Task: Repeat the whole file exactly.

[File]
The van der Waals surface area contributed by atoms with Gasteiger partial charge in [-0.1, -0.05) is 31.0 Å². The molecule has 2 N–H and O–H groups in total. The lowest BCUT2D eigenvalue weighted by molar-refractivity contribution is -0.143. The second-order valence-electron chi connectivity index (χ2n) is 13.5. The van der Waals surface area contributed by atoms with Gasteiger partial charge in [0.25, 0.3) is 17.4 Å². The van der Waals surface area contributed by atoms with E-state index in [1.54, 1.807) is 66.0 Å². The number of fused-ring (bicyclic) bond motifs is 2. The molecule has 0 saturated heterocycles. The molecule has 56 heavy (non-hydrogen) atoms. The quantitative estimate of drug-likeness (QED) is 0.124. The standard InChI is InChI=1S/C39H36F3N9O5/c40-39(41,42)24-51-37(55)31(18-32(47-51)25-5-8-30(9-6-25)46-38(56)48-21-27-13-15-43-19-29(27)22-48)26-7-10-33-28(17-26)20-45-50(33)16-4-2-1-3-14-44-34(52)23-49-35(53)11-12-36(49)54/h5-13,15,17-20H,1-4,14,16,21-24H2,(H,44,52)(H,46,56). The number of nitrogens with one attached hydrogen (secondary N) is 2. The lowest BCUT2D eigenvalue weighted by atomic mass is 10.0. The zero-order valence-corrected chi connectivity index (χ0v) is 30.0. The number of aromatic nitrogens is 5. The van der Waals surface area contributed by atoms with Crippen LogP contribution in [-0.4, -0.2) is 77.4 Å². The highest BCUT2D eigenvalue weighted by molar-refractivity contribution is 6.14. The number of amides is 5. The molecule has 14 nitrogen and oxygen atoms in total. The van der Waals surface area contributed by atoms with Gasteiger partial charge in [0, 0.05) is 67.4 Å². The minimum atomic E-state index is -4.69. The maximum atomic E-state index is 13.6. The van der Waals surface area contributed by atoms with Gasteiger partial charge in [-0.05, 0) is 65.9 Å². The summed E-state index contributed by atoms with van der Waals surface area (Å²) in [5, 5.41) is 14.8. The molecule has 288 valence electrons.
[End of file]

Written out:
The van der Waals surface area contributed by atoms with Gasteiger partial charge in [-0.1, -0.05) is 31.0 Å². The molecule has 2 N–H and O–H groups in total. The lowest BCUT2D eigenvalue weighted by molar-refractivity contribution is -0.143. The second-order valence-electron chi connectivity index (χ2n) is 13.5. The van der Waals surface area contributed by atoms with Gasteiger partial charge in [0.25, 0.3) is 17.4 Å². The van der Waals surface area contributed by atoms with E-state index in [1.54, 1.807) is 66.0 Å². The number of fused-ring (bicyclic) bond motifs is 2. The molecule has 0 saturated heterocycles. The molecule has 56 heavy (non-hydrogen) atoms. The quantitative estimate of drug-likeness (QED) is 0.124. The standard InChI is InChI=1S/C39H36F3N9O5/c40-39(41,42)24-51-37(55)31(18-32(47-51)25-5-8-30(9-6-25)46-38(56)48-21-27-13-15-43-19-29(27)22-48)26-7-10-33-28(17-26)20-45-50(33)16-4-2-1-3-14-44-34(52)23-49-35(53)11-12-36(49)54/h5-13,15,17-20H,1-4,14,16,21-24H2,(H,44,52)(H,46,56). The number of nitrogens with one attached hydrogen (secondary N) is 2. The lowest BCUT2D eigenvalue weighted by atomic mass is 10.0. The zero-order valence-corrected chi connectivity index (χ0v) is 30.0. The number of aromatic nitrogens is 5. The van der Waals surface area contributed by atoms with Crippen LogP contribution in [-0.4, -0.2) is 77.4 Å². The highest BCUT2D eigenvalue weighted by molar-refractivity contribution is 6.14. The number of amides is 5. The molecule has 14 nitrogen and oxygen atoms in total. The van der Waals surface area contributed by atoms with Gasteiger partial charge in [0, 0.05) is 67.4 Å². The minimum atomic E-state index is -4.69. The maximum atomic E-state index is 13.6. The van der Waals surface area contributed by atoms with Gasteiger partial charge in [-0.05, 0) is 65.9 Å². The summed E-state index contributed by atoms with van der Waals surface area (Å²) in [5, 5.41) is 14.8. The molecule has 288 valence electrons.